This piece about growing up transgendered is just the kind of thing the youth media landscape needs — peers talking to their peers about their part in big news. Not just because Cayden's story itself is big news — in fact, to his family this transition was just a matter of time — but because it's ordinary news that makes big issues easier to understand. It's a microcosm of a larger community that people would be well served to get to know better. Stories like this from CNN, or this from the LA times, or this from MTV, are probably just the beginning of decades of coverage on transgender issues. If we have an upcoming generation of reporters who can handle stories like Cayden's with creativity and earnestness, then I'm excited for more coverage of transgender life down the road. These kinds of stories deserve continuous noise in the new media landscape.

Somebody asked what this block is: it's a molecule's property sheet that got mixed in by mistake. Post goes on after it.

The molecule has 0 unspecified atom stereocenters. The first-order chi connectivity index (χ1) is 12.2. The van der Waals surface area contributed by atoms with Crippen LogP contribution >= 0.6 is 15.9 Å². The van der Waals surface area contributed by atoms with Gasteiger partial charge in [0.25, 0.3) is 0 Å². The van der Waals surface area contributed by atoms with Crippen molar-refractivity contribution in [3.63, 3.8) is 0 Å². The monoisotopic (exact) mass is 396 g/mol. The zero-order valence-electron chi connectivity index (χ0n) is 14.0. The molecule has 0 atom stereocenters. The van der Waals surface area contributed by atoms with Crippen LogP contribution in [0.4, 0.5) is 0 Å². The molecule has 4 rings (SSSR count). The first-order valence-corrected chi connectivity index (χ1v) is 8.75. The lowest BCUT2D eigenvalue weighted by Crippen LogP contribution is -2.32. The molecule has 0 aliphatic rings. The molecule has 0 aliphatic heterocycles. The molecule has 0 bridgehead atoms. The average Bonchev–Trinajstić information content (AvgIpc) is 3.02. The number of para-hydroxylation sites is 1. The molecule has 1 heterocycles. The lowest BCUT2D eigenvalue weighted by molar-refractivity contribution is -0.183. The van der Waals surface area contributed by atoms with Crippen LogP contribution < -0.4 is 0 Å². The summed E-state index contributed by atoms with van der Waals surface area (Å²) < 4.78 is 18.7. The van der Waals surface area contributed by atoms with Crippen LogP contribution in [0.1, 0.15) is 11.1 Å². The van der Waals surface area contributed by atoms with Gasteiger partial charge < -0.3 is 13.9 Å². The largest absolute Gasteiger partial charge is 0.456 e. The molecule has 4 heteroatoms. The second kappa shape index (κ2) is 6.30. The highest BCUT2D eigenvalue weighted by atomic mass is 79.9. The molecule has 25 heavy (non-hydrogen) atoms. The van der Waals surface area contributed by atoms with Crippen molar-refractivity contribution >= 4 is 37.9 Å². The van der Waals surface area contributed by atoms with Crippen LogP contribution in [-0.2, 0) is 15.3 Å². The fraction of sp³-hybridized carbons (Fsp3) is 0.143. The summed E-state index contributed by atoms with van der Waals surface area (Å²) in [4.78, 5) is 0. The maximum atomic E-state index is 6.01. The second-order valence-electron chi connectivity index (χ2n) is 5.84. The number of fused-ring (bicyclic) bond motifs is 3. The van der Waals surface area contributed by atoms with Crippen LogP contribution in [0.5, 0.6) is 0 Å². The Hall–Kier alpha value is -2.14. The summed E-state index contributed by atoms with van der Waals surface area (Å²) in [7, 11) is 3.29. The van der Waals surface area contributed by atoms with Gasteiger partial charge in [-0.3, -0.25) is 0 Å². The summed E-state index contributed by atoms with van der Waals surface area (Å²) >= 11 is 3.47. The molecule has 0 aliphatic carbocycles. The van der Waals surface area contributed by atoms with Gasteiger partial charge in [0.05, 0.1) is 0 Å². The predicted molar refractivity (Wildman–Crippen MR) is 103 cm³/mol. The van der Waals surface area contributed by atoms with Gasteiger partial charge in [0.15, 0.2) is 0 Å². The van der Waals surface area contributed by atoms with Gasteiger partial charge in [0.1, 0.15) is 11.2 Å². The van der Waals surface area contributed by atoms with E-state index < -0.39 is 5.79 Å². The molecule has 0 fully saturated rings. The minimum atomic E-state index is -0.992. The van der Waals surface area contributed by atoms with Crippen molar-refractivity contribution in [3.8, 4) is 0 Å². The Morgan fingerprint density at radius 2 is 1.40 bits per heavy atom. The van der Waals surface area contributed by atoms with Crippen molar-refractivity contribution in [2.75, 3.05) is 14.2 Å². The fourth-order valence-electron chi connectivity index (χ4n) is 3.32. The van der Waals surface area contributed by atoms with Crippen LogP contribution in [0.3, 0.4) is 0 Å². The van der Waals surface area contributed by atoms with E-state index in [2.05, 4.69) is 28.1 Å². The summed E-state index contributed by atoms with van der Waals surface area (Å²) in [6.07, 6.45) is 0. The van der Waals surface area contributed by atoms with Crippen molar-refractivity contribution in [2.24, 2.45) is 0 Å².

A great story that cracks the door open on the reality of transition inside a family – from kid to young adult, and from girl to boy. I could easily picture Cayden's room, his smile, his childhood; but also his transition – injecting himself with testosterone, standing in front of a mirror dreaming of a mustache, and playing Ken.
This story has a good use of scene setting and clip choice, with easy flowing writing and fantastic audio quality. My only gripes are that the story got a bit wordy around the 4 minute mark and lost the charm of Cayden's everyday life. If Nina could have talked to Cayden's doctor, Dad, teacher, therapist, or "showed" us instead of "telling," this story would have been darn near perfect. This is a very solid, longer form, human-driven piece that would fit nicely into a sexuality, youth focused, or gender issues programming. A great exploration of an under-covered topic. It's well worth a listen (and maybe a re-listen).